[The] Second Coming, and Other News

When I was a kid, my world was made up of stories. It didn’t matter the source; Superman was on par with Jesus and He-Man. Every story was all part of the same fantastical tapestry, interwoven narratives that taught the same morals: be strong for the weak, fight for justice, and have big muscles and a tiny weird man-bra (that last one is He-Man specific). My head was in the clouds, where superheroes flew and God existed somewhere above me.

Even as I’ve gotten older, both religion and comics have been present in my life. Neil Gaiman’s Sandman helped me unpack some of my fundamentalism. Craig Thompson’s Blankets helped me confront purity culture before I even heard that term. And when I heard that Mark Russell, the author of God Is Disappointed in You (a satirical re-telling of the Bible) was developing a comic series where Jesus returns to Earth to be roommates with a superhero, well, it felt providential.

The series is called Second Coming, and the first collected volume was released this week.

Second Coming didn’t have an easy path to comic stores. The book was initially scheduled to be released by DC’s now-defunct Vertigo imprint. However, as this New York Times article details, the comic was lambasted in conservative Christian media and an online petition was launched that garnered over 200,000 signatures.

In response, DC decided to cancel the series publication. Thankfully, Mark Russell & his co-creator Richard Pace retained control of the project and found a new publisher - Ahoy Comics. And I’m so glad Ahoy gave this story a home.

The setup is simple enough: God, displeased with how Jesus’ first foray on Earth went, decides to send his son back and live with a superhero named Sunstar. God hopes that maybe it’ll even toughen Jesus up a bit.

The cosmology and theology Russell creates feels, for lack of a better word, realistic. God is capricious, foul-mouthed, and difficult to please; he sets things in motion, but is more interested in moving on to the next thing than ensuring things on Earth are working as they should. He expects things to go a certain way, is cagey with information, and gets pissed when things don’t go as planned.

Jesus is, well, Christ-like. He sees things not as they should be, but as they are. He pierces the veil of the world’s systems and sees the flaws in both his father’s perception of humanity and humanity’s perception of itself. He wants to help people understand the shortcomings of power and violence.

This is is seen in greatest juxtaposition with Sunstar’s actions. Whereas Jesus espouses nonviolence and mercy, as a superhero Sunstar’s first and only recourse to deal with villains is through violence. It’s an incisive commentary on the popularity of superhero narratives that rely solely on fisticuffs to solve problems. (My own daughter has remarked that she doesn’t always like superhero movies, because so many people get hurt or die. She’s wise.) Jesus infuriates Sunstar by healing criminals he had just beaten up, simply because they needed it.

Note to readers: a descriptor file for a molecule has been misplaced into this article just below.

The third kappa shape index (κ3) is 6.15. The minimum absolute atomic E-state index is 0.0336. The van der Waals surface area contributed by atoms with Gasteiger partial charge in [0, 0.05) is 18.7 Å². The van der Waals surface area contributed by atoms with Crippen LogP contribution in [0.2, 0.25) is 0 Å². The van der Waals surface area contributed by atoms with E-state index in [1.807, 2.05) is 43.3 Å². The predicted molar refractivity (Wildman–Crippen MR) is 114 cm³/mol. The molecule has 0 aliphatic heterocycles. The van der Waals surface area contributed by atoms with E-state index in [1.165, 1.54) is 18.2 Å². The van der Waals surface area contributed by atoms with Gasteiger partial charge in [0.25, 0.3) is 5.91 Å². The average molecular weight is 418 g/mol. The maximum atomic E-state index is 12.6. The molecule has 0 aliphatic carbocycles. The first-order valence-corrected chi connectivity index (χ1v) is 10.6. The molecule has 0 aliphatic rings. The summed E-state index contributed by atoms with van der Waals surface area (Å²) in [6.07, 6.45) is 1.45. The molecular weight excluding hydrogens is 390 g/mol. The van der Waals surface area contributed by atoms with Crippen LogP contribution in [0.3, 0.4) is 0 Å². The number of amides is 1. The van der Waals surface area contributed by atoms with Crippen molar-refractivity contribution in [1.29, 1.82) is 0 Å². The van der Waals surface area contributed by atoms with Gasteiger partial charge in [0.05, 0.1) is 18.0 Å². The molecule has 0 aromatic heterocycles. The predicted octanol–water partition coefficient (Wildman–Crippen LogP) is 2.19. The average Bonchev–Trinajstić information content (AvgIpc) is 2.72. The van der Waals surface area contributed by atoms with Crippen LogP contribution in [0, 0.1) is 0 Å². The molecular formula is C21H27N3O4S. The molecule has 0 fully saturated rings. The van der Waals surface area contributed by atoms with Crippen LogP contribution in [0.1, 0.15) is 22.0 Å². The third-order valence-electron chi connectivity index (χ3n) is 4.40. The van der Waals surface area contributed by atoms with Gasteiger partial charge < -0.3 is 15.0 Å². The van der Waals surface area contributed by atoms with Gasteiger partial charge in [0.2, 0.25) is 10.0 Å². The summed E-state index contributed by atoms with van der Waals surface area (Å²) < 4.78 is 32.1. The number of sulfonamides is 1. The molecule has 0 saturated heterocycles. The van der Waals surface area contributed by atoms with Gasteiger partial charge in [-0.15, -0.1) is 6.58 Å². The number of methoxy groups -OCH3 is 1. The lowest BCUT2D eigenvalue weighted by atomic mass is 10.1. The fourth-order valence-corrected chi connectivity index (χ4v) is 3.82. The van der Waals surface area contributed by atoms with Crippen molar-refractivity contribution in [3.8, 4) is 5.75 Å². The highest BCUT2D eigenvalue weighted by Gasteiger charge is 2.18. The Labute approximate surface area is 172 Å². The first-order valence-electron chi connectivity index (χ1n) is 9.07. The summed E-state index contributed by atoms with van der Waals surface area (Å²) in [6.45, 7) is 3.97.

Over the course of the volume, Sunstar’s approach to crime-fighting changes. At one point, God intervenes and brings Sunstar to Heaven for a chat. They share a meal at Heaven’s food court, sampling from fast food franchises that have gone to The Great Beyond, and God makes this confession:

Sunstar leaves Heaven with renewed conviction and trust in his own physical power, that his might will make right. When his girlfriend receives a threat from a stalker, he goes off the handle and goes to confront the stalker at his home and intimidate him. Unfortunately, Sunstar was given the wrong address, and attacked an innocent man. Jesus consoles and pastors him:

In “orthodox” Christianity (those Christianities that affirm the Nicene Creed), it is believed that Jesus is fully-human and fully-divine. It is moments like this in Second Coming that make clear that we need Jesus’ humanity and challenge to authority and power today, even if we’re not personally convinced of his divinity.

These moments continue. Jesus is confronted by a street preacher after exiting a gay bar; in the confrontation he learns about the Apostle Paul and is aghast (he never met the guy, after all). He tells the preacher who he is, and is thrown in jail. While commiserating with his cell mate, he shares this:

These moments are healing. They reflect an earnest engagement with Christianity and its highest ideals and ethics, but acknowledge that it’s hard to square them with a chaotic, cruel world that often feels like it could only have been created by a capricious, absentee deity. To have the figure of Jesus give voice to these emotions is somehow rewarding.